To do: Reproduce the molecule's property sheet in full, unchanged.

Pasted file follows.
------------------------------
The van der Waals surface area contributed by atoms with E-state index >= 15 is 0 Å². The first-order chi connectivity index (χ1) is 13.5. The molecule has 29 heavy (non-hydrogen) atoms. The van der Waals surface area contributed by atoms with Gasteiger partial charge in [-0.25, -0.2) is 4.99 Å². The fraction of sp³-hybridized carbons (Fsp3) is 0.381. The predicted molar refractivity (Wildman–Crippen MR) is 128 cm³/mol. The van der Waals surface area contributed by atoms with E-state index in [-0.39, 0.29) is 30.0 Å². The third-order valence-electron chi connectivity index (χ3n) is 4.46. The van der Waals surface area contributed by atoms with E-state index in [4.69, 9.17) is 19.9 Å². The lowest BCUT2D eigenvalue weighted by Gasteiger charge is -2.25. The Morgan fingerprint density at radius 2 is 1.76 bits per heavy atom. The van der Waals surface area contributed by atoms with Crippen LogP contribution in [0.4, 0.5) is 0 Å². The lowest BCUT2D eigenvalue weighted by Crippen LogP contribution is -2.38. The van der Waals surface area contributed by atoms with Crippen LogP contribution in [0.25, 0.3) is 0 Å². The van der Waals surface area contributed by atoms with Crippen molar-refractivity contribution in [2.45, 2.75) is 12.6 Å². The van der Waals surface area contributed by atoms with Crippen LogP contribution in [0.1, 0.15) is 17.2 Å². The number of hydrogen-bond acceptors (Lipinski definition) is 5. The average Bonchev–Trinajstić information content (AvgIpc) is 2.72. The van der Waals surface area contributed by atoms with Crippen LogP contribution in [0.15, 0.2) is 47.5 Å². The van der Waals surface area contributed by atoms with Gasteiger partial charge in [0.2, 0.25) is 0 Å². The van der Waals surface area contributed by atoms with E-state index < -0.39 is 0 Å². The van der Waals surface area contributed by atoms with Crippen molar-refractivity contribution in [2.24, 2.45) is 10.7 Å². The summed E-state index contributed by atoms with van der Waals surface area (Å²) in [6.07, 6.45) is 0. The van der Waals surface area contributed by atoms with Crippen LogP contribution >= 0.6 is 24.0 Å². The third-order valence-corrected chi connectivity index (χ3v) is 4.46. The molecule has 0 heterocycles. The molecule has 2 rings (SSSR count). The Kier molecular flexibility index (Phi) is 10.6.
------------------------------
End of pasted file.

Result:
The van der Waals surface area contributed by atoms with E-state index >= 15 is 0 Å². The first-order chi connectivity index (χ1) is 13.5. The molecule has 29 heavy (non-hydrogen) atoms. The van der Waals surface area contributed by atoms with Gasteiger partial charge in [-0.25, -0.2) is 4.99 Å². The fraction of sp³-hybridized carbons (Fsp3) is 0.381. The predicted molar refractivity (Wildman–Crippen MR) is 128 cm³/mol. The van der Waals surface area contributed by atoms with E-state index in [-0.39, 0.29) is 30.0 Å². The third-order valence-electron chi connectivity index (χ3n) is 4.46. The van der Waals surface area contributed by atoms with E-state index in [4.69, 9.17) is 19.9 Å². The lowest BCUT2D eigenvalue weighted by Gasteiger charge is -2.25. The Morgan fingerprint density at radius 2 is 1.76 bits per heavy atom. The van der Waals surface area contributed by atoms with Crippen LogP contribution in [0.4, 0.5) is 0 Å². The lowest BCUT2D eigenvalue weighted by Crippen LogP contribution is -2.38. The van der Waals surface area contributed by atoms with Crippen LogP contribution in [0.25, 0.3) is 0 Å². The van der Waals surface area contributed by atoms with Crippen molar-refractivity contribution in [2.45, 2.75) is 12.6 Å². The van der Waals surface area contributed by atoms with Crippen LogP contribution in [0.1, 0.15) is 17.2 Å². The number of hydrogen-bond acceptors (Lipinski definition) is 5. The average Bonchev–Trinajstić information content (AvgIpc) is 2.72. The van der Waals surface area contributed by atoms with Crippen LogP contribution in [0.15, 0.2) is 47.5 Å². The van der Waals surface area contributed by atoms with Gasteiger partial charge in [0.2, 0.25) is 0 Å². The van der Waals surface area contributed by atoms with E-state index < -0.39 is 0 Å². The van der Waals surface area contributed by atoms with Crippen molar-refractivity contribution in [2.24, 2.45) is 10.7 Å². The summed E-state index contributed by atoms with van der Waals surface area (Å²) in [6.07, 6.45) is 0. The van der Waals surface area contributed by atoms with Crippen LogP contribution >= 0.6 is 24.0 Å². The third-order valence-corrected chi connectivity index (χ3v) is 4.46. The molecule has 0 heterocycles. The molecule has 2 rings (SSSR count). The Kier molecular flexibility index (Phi) is 10.6.